One trick of both philosophers and scientists is to break something up into its parts, the better to understand and describe it. That is, we analyse the whole by studying its parts. The British philosopher David Hume supposed that we experience reality as disparate elements. In other words, colour is "some-thing" outside us which we experience as some-thing (perhaps a different thing - there's no way of knowing for sure) inside us. 

Whitehead said that, on the contrary, reality comprises continuous events. Our experience of the colour of a motor car extends over the period we are looking at it. Similarly, atoms are not entities occupying space without changing, but events extending over time. The same could be said of each of us. We are a continuous "event" extending over our entire lives. A "point" is merely a collection of vectors (hypothetical lines) which "overlap" in an event we call a "point". To some up: reality is continuously in process.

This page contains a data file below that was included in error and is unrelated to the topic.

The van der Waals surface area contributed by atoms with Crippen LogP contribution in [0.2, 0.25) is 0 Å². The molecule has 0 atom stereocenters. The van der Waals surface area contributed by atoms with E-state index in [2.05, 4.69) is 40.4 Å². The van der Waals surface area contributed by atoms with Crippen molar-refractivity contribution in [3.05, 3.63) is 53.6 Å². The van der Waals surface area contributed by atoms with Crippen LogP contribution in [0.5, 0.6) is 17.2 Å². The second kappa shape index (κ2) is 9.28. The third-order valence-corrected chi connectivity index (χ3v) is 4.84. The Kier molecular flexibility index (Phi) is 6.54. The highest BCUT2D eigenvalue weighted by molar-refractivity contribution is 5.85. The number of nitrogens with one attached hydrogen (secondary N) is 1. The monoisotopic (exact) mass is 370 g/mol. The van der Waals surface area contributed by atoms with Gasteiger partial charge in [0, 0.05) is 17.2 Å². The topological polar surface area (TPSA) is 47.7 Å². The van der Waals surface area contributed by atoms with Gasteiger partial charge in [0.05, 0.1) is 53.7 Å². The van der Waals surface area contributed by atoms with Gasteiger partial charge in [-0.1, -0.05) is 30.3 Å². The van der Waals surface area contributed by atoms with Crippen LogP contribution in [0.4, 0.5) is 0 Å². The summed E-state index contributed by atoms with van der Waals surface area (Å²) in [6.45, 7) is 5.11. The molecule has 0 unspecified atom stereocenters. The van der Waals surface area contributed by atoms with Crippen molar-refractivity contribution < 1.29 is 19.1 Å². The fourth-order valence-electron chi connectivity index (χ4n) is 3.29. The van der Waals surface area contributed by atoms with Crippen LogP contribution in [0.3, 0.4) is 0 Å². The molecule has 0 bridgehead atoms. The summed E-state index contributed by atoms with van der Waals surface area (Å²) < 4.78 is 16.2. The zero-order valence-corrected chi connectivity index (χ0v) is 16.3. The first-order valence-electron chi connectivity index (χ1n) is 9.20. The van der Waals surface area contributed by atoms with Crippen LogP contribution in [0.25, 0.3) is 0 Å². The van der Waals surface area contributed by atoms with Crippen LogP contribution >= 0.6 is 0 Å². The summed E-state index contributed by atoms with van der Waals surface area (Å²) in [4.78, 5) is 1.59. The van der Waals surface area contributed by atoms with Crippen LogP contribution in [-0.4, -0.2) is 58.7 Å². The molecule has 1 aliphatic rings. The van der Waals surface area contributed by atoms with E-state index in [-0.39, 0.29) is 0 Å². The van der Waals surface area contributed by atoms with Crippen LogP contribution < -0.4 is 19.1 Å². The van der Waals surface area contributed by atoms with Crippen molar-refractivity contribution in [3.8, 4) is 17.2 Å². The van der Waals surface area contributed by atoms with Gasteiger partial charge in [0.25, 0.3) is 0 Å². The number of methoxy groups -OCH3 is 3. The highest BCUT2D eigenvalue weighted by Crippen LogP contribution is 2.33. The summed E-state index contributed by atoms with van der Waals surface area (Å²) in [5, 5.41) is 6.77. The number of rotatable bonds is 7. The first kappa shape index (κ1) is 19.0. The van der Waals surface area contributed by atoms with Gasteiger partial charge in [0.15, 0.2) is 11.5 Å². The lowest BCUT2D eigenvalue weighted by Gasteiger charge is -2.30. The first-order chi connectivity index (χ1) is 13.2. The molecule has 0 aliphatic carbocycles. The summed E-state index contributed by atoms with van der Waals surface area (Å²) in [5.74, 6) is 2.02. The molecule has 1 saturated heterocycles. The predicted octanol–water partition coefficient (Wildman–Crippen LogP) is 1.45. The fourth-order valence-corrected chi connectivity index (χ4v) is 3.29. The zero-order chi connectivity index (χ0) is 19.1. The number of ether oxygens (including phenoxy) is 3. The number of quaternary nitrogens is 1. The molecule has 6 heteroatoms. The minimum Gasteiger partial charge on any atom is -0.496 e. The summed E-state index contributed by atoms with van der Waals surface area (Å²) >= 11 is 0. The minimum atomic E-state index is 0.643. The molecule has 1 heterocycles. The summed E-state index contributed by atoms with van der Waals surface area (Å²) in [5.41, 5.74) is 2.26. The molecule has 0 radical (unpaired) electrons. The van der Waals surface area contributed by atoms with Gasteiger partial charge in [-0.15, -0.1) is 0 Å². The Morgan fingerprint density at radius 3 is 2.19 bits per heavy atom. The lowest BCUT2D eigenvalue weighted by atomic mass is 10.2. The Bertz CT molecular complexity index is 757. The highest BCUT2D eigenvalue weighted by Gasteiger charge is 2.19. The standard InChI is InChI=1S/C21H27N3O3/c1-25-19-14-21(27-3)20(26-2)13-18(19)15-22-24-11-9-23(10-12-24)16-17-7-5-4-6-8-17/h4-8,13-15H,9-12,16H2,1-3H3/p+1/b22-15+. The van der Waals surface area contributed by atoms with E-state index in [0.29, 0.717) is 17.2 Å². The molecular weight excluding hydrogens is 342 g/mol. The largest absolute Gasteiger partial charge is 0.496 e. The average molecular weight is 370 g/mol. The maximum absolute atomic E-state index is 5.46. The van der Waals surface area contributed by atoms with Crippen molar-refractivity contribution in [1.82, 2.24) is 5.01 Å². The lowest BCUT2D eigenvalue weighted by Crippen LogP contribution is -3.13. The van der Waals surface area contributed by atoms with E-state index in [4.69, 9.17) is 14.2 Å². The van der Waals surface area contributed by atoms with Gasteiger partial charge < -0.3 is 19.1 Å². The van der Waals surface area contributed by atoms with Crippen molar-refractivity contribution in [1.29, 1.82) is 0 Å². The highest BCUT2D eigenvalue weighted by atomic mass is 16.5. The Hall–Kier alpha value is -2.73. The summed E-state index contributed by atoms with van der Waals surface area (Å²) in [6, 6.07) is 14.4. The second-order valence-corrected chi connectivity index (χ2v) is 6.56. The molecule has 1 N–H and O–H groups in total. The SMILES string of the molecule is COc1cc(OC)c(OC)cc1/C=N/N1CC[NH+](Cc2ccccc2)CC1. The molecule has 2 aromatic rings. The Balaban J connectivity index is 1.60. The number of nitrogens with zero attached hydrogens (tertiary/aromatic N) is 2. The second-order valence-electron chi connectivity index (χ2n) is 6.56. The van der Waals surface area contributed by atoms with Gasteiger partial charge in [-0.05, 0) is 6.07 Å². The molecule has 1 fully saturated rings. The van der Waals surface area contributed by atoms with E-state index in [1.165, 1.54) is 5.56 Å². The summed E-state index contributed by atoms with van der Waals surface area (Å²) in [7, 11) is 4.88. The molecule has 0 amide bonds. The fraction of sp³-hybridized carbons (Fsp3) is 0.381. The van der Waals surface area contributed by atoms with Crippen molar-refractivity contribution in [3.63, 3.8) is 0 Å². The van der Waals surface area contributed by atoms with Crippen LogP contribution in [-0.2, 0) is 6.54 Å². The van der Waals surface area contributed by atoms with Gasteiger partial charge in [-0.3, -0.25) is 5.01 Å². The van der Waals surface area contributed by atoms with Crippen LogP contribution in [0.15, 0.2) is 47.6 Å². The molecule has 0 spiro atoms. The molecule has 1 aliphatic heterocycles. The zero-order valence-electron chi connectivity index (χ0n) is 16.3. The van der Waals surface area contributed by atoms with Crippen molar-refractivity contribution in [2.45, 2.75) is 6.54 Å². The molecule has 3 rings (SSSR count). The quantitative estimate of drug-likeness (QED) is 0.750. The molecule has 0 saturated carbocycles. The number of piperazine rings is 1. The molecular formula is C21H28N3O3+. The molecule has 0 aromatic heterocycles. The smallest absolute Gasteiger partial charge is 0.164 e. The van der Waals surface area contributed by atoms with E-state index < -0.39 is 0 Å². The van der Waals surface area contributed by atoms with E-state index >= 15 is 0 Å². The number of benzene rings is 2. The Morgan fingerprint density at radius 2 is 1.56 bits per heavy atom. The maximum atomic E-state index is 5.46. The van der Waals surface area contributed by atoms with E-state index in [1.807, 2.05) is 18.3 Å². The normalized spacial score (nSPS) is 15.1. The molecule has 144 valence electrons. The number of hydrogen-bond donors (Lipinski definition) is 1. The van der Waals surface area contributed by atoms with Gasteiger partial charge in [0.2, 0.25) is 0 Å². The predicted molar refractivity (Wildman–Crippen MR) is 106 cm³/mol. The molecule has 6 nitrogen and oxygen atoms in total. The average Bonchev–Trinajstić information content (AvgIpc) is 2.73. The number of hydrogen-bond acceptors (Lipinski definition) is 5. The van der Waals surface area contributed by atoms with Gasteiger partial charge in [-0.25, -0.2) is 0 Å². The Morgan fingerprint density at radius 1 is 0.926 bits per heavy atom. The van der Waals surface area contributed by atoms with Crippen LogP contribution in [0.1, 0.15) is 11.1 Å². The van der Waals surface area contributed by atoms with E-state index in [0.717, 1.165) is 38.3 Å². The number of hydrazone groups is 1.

To put it another way, objects are those things which display recurrent patterns or sequences over time. A stone changes continuously - but so slowly that we can't easily notice the change. It exists only because it is "becoming", however slowly, in a particular process over time.

Plato took a different line. He said that objects we call "chair" are a sort of reflection of an abstract "form" of "chairness". Whitehead was nearer Aristotle's "seeking the form in facts". 

So he thought that there are various types of object, such as motor cars and electrons which exist (one could almost say "live") in various "durations" (an example of his use of common words with a new or modified sense). So a bar of iron remains substantially the same over time (one kind of duration) while a flash of light exists over a very short period of time (another kind of duration). Tortoises generally exist over a longer time-span than do humans.